Photos by Sally Philbin '18
Ottolenghi Fattoush, Labneh, and Ghraybeh aren't available every day at U.S. college and university dining halls. But at Boston College, they were on the menu for both faculty and students at Cooking Across Borders: Foods from Syria, a special event hosted earlier this semester by BC Dining Services.
The evening was prompted by Lynne Christy Anderson, director of English Language Learning, who was hoping to provide some comfort to her international students, many of whom were experiencing fears in the aftermath of President Trump's newly issued executive order on immigration and travel ban.
Approaching BC Dining was a natural for Anderson, author of Breaking Bread: Recipes and Stories from Immigrant Kitchens, a book born of her interest in the intersection between language, culture, identity, and food. A cooking workshop, she thought, would bring students together to celebrate Syrian culture, providing a bright spot for them during uncertain times.
On February 10, against the backdrop of a freshly fallen foot of snow, students and faculty gathered in the lower level of Walsh Hall for an introduction to a Syrian menu designed by Anderson with BC Dining Associate Director Michael Kann and Executive Chef Frank Bailey.
Five stations lined the room, each complete with fresh ingredients and cooking equipment, and each dedicated to the preparation of a different part of the meal. The attendees were randomly assigned to groups.
My group’s assignment was the Ottolenghi Fattoush, a pita-based salad with cucumbers, tomatoes, lots of garlic, and a blend of spices and herbs. We worked together to delegate tasks, which included chopping vegetables, crushing cloves of garlic, and breaking apart pita.
"Our culinary team was thrilled to partner with faculty and students and participate in this well-attended event with fabulous food and wonderful conversations."— BC Dining Services Director Beth Emery.
As we cooked, I got to know a bit about each person in my group—where they came from, what they do at BC, and why they chose to attend the event.
I also got to learn a bit from Chef Bailey, who has an extensive background with Syrian food from his training, about traditional elements that make up many Syrian dishes.
After about forty-five minutes of work, we compiled our respective parts of the Fattoush and our creation, a bright medley of fresh produce and buttery pita, was finally ready to eat.
Chef Bailey had prepared several dishes in the kitchen before the event started, making for a Syrian feast that lined an entire banquet table. In addition to the Ottolenghi Fattoush, the array included Dukkah (a Syrian seed-based spice blend; each attendee went home with a small container to incorporate into his or her own cooking); Za'atar spice mix; Za'atar spice-rubbed chicken served with garlic toum; shorbit adas (red lentil soup); labneh (yogurt cheese) with fresh vegetables; hummus; homemade pita (from a recipe adapted from Anderson's Breaking Bread); baklava, and ghraybeh (Syrian sugar cookies).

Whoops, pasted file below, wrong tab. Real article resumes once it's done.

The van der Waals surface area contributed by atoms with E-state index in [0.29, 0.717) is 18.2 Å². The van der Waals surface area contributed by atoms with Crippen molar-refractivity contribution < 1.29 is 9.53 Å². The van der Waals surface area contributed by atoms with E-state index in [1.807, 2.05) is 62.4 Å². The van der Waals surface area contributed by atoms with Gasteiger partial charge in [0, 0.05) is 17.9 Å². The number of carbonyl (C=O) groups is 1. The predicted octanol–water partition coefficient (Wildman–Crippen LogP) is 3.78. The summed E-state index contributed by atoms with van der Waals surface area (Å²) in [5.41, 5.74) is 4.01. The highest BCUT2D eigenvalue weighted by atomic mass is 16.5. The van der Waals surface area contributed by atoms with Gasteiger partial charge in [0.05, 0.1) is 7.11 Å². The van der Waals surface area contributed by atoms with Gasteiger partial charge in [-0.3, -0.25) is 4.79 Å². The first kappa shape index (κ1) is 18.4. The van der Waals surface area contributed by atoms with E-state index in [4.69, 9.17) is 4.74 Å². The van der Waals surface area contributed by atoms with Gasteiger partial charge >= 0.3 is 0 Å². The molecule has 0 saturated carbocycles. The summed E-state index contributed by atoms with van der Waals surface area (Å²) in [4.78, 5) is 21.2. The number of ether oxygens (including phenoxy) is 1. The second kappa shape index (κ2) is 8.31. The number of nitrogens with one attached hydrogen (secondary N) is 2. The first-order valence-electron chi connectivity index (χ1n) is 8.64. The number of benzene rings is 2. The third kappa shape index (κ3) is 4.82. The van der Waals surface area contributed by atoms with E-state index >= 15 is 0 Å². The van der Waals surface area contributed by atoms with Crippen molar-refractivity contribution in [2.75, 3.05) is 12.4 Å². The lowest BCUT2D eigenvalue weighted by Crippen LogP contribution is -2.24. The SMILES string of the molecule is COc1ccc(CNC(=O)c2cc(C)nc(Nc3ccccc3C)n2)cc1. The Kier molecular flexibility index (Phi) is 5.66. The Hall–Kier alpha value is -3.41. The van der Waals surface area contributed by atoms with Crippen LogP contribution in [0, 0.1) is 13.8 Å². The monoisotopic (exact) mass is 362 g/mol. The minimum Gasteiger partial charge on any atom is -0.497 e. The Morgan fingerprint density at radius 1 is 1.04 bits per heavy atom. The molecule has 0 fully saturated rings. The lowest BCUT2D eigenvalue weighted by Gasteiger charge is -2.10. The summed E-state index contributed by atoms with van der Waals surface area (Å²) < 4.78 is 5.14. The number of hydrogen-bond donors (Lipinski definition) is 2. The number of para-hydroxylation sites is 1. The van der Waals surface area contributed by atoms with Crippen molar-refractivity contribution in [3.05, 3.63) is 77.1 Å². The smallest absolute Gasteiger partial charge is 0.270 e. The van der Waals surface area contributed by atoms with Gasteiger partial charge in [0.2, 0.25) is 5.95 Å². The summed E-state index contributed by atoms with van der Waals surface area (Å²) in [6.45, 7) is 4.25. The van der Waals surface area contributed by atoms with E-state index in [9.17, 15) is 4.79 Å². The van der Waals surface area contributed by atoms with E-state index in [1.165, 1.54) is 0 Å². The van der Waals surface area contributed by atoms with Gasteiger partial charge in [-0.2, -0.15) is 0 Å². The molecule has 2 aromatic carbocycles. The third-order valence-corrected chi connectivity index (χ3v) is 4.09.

"We are blessed to have a Dining Services team with multi-cultural culinary talents, which sets a higher notch for food service or catering expectations, authenticity of menu, flavors, ingredients, and smiles," said Patricia Bando, associate vice president of Auxiliary Services. "This event is truly a wonderful sample of Dining Services' role as an educator in a non-didactic setting."
"Our culinary team was thrilled to partner with faculty and students and participate in this well-attended event with fabulous food and wonderful conversations," added Dining Services Director Beth Emery.
Before the hungry amateur chefs ate, Syrian student Joseph Nano, a freshman in the Morrissey College of Arts and Sciences, spoke to the group. Nano had immigrated to the U.S. in 2012 with his family, fleeing Syria’s escalating unrest. He described his biggest hardship upon arriving: the language barrier.
“I could understand only five percent of what was being said,” he said. “It was as if I were deaf.”
But with the help of teachers and friends, Nano’s English improved, and he began writing poetry regularly. He said he writes poetry to tell stories that challenge people to view life from different perspectives. He went on to read one of his poems, titled “Save the World.” It painted an image of a dark world, but ended with a message of hope: “Let’s think about the future. There is still hope somewhere. Let’s forget about the past, and start with a new page. A white page with colorful flowers.”
After Nano read his poem, he thanked everybody for attending the event. “In Syria before we eat, we always say ‘Tfadlou.’ So, I encourage you all to say ‘Tfadlou’ before eating,” he said. And with a resounding “Tfadlou,” the tasty Syrian feast ensued. The food was delicious, accompanied by chatter and laughter from new relationships formed by the evening.
On a blustery February night, this group was fortunate to experience a taste of Syria. And in a time filled with tension and fear for many, the kitchen became a safe haven—a place where Nano’s vision of hope can still flourish.
—Sally Philbin '18 | University Communications